Joseph Wapner, Judge on 'The People's Court,' Dies at 97

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Joseph Wapner

A real-life retired judge in Los Angeles Superior Court, he ruled over the syndicated TV show from 1981-93.

Joseph Wapner, the real-life retired judge who presided over the syndicated court show The People's Court for more than a decade, died Sunday. He was 97.

Wapner's son David told the Associated Press that his father was suffering from breathing problems and admitted to a hospital last week. He returned home Friday with hospice care.

Warner was a retired Los Angeles Superior Court judge when The People’s Court debuted in September 1981. It ran for 12 seasons and sparked a slew of other court shows in syndication. It still airs today, with Judge Marilyn Milian sitting on the bench.

"As TV's first judge, Judge Wapner blazed the trail for a the genre of court shows still thriving and in the pop culture zeitgeist some three decades later. We mourn his Honor's passing and celebrate his full life," said Warner Bros. Domestic TV Distribution, which distributes the show, in a statement.

Wapner served the L.A. Superior Court from 1961-79 after two years as a municipal judge. He was recommended for The People's Court by another superior court judge, Christian Markey, who had been approached by producer Ralph Edwards.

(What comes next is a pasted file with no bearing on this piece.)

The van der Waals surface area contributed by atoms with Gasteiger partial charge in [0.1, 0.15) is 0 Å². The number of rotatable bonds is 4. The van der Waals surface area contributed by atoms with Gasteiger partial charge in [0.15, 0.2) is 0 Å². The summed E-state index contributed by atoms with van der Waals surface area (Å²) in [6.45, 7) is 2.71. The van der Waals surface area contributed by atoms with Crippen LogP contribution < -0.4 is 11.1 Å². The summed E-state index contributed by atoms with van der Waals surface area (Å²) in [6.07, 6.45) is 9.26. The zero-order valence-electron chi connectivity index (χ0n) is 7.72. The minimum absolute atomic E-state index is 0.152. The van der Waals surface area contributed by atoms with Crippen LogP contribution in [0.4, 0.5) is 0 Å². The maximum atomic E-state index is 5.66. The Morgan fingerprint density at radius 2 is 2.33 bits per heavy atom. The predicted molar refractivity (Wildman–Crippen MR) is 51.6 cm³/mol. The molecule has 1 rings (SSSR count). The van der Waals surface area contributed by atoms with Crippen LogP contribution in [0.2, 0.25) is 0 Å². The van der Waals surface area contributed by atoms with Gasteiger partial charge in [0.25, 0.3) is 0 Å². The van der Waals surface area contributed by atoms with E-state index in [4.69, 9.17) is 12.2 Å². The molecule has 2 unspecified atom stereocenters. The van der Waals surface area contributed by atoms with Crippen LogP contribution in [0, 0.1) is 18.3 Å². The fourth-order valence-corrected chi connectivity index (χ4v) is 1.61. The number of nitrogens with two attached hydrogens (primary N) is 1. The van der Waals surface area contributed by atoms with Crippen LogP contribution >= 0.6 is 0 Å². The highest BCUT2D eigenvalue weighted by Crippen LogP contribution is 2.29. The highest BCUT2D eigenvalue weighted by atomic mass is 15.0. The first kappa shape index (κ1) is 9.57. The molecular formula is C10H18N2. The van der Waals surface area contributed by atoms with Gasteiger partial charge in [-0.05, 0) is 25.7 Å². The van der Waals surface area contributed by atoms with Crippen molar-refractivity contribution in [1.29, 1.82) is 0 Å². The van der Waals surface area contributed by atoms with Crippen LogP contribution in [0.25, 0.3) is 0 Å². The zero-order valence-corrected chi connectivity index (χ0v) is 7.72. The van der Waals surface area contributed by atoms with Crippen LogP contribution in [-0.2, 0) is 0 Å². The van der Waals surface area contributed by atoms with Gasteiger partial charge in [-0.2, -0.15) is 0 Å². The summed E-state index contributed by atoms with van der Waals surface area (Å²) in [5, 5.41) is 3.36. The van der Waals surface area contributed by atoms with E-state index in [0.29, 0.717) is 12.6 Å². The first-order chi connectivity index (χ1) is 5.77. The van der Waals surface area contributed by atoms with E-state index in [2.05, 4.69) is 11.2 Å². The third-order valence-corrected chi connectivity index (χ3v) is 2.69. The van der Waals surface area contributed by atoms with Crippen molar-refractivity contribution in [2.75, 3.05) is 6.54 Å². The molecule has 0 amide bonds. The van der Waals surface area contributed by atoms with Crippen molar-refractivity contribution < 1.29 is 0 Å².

Markey was not about to retire to go on television but told Edwards that Wapner would be perfect for the job.

A 1989 poll conducted by the Washington Post showed that while only 9 percent of people could name the chief justice of the U.S., 54 percent knew that Wapner was the guy on The People’s Court.

"When The People's Court came along, I had an opportunity to really teach people about law," he said in a 2005 interview with the Archive of American Television. "It was very important to me."

He received four Daytime Emmy nominations for his work and got a star on the Hollywood Walk of Fame.

Wapner appeared three times on The Tonight Show Starring Johnny Carson. In one bit, he heard a mock dispute between the host and David Letterman. It seems Letterman had parked his beat-up red truck in front of Carson's house, and Carson had it towed away. Letterman claimed damages of $29 to the truck and sued Carson; Wapner ruled in favor of Letterman.

The People's Court was referenced a great deal in Rain Man (1988) — Dustin Hoffman was said to be a big fan of the show — and from 1998-2000, Wapner presided over another TV show, Animal Court.

Born in Los Angeles, Wapner attended Hollywood High and then USC, where he got his undergraduate degree and then, in 1948, his law degree. He served during World War II, practiced law with his father, opened his own firm and was appointed to the bench by California Gov. Pat Brown in 1959.

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